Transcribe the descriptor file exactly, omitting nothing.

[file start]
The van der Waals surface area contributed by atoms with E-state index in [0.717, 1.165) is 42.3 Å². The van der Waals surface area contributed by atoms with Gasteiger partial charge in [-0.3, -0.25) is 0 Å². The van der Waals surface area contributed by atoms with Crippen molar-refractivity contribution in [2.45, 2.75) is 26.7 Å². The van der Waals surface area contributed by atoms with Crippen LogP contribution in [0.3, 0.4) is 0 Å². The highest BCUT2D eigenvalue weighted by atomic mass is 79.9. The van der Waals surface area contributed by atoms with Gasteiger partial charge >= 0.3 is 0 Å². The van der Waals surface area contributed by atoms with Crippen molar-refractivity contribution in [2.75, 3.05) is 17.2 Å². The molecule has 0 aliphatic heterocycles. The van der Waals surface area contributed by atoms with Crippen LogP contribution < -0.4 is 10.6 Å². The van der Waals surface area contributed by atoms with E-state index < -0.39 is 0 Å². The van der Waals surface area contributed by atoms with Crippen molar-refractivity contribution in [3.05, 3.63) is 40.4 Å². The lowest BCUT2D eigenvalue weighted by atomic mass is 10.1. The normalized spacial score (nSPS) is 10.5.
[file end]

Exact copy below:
The van der Waals surface area contributed by atoms with E-state index in [0.717, 1.165) is 42.3 Å². The van der Waals surface area contributed by atoms with Gasteiger partial charge in [-0.3, -0.25) is 0 Å². The van der Waals surface area contributed by atoms with Crippen molar-refractivity contribution in [2.45, 2.75) is 26.7 Å². The van der Waals surface area contributed by atoms with Crippen LogP contribution in [0.3, 0.4) is 0 Å². The highest BCUT2D eigenvalue weighted by atomic mass is 79.9. The van der Waals surface area contributed by atoms with Gasteiger partial charge >= 0.3 is 0 Å². The van der Waals surface area contributed by atoms with Crippen molar-refractivity contribution in [2.75, 3.05) is 17.2 Å². The molecule has 0 aliphatic heterocycles. The van der Waals surface area contributed by atoms with Crippen LogP contribution < -0.4 is 10.6 Å². The van der Waals surface area contributed by atoms with E-state index < -0.39 is 0 Å². The van der Waals surface area contributed by atoms with Crippen molar-refractivity contribution in [3.05, 3.63) is 40.4 Å². The lowest BCUT2D eigenvalue weighted by atomic mass is 10.1. The normalized spacial score (nSPS) is 10.5.